TOKYO -- Stocks in Asia sank on Monday in response to escalating U.S.-China trade tensions, as investors scrambled to safety in the Japanese currency and government bonds.
The markets gyrated as U.S. President Donald Trump tweeted and spoke about his interactions with the Chinese leadership. He told reporters on Monday morning that Beijing is seeking to return to the negotiating table, renewing hopes for an easing of the trade tensions between the two countries. "They want to make a deal," he was quoted as saying by U.S. media. "That’s a great thing."
Earlier in the day, the Chinese yuan slid 0.6% to 7.15 per dollar in offshore trading -- the currency's weakestlevel since February 2008 -- before trimming losses later Monday.
The Chinese central bank fixed the midpoint of the yuan's trading band at 7.0570 against the dollar on Monday, compared with 7.0572 on Friday, marking the first rise in three sessions and signaling a commitment to prevent further depreciation.
Shares in Shanghai closed down 1.2% and those in Hong Kong finished off 1.9%, as China's yuan slid 0.6% to 7.15 per dollar in early offshore trading -- the currency's weakest level since February 2008.
In Tokyo, the Nikkei Stock Average fell more than 537 points, or 2.6%, to 20,173 soon after the market opened, before slightly trimming the losses. The index managed to hold the 20,000 level and finished the day down 2.2% at 20,261.04.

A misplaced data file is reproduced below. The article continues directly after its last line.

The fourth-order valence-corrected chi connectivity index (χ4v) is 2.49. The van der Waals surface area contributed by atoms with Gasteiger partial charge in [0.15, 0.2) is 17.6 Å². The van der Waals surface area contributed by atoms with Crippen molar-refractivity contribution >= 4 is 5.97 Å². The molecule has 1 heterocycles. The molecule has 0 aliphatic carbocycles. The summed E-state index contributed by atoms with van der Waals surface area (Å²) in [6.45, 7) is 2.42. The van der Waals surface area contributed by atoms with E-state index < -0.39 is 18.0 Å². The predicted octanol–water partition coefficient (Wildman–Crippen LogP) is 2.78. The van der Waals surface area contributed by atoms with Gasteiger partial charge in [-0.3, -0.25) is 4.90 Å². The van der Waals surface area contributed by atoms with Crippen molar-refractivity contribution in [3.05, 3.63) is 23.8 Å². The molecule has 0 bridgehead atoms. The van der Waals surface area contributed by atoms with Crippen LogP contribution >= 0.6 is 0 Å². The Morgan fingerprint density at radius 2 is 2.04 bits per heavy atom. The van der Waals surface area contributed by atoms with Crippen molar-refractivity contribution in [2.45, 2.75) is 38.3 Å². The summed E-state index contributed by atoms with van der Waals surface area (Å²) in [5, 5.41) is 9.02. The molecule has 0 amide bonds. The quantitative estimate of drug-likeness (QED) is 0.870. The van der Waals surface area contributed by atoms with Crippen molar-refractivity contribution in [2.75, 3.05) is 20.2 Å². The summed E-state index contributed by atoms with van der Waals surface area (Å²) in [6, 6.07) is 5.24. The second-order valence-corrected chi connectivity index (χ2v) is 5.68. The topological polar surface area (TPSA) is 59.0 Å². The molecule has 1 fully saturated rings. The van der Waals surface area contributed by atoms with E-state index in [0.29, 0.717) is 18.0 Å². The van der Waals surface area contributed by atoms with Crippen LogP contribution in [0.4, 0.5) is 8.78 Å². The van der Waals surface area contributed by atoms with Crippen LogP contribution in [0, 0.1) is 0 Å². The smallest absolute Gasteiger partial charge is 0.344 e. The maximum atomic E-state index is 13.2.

ln South Korea, the benchmark Kospi ended down 1.6%, while Taiwan's Taiex index closed off 1.7%, as investors responded to a 623-point fall, or 2.4% decline, in New York's blue chip stocks on Friday.
The safe-haven yen was bid up, briefly hitting the 104 range against the dollar for the first time since Jan. 3. On the bond market, the yield on 10-year Japanese government bonds sank to minus 0.285%, off 0.045 of a point from late Friday and the lowest level since July 2016, reflecting growing risk aversion. Bond yields move in an opposite direction from bond prices.
Expectations that central banks around the world will become more accommodative to support the economy have further fueled bond buying.
The growing market pessimism was sparked by U.S. President Donald Trump's tweet on Friday afternoon that he will raise the tariff rate on both existing and planned levies on Chinese goods.
After the U.S. stock market closed, Trump said the existing 25% tariff on $250 billion worth of goods will be hiked to 30% on Oct. 1. Also, a planned 10% tariff on the remaining $300 billion in goods will instead be 15%, he added.
The announcement came hours after China's State Council said it will impose additional tariffs of 5% or 10% on $75 billion worth of American products.
In a rare positive development on the trade front, investors learned that the U.S. and Japan reached a broad agreement on Sunday. But Monday's market action suggests the bilateral accord did little to ease concerns about the global trade outlook.
The Group of Seven global powers voiced concern about the worsening trade friction at a weekend summit in Biarittz, France, but were unable to come up with any concrete steps to break the cycle of tit-for-tat tariffs by Washington and Beijing.
"Optimism that the trade war will ease over time is receding," said Daisuke Uno, an analyst at Sumitomo Mitsui Banking Corp.
"The financial market was caught off guard by the latest flare-up of trade tensions," said Akira Kato, executive director at Morgan Stanley MUFG Securities. "Market players thought that the trade talks had been making progress following positive remarks a week ago from White House economic adviser Larry Kudlow."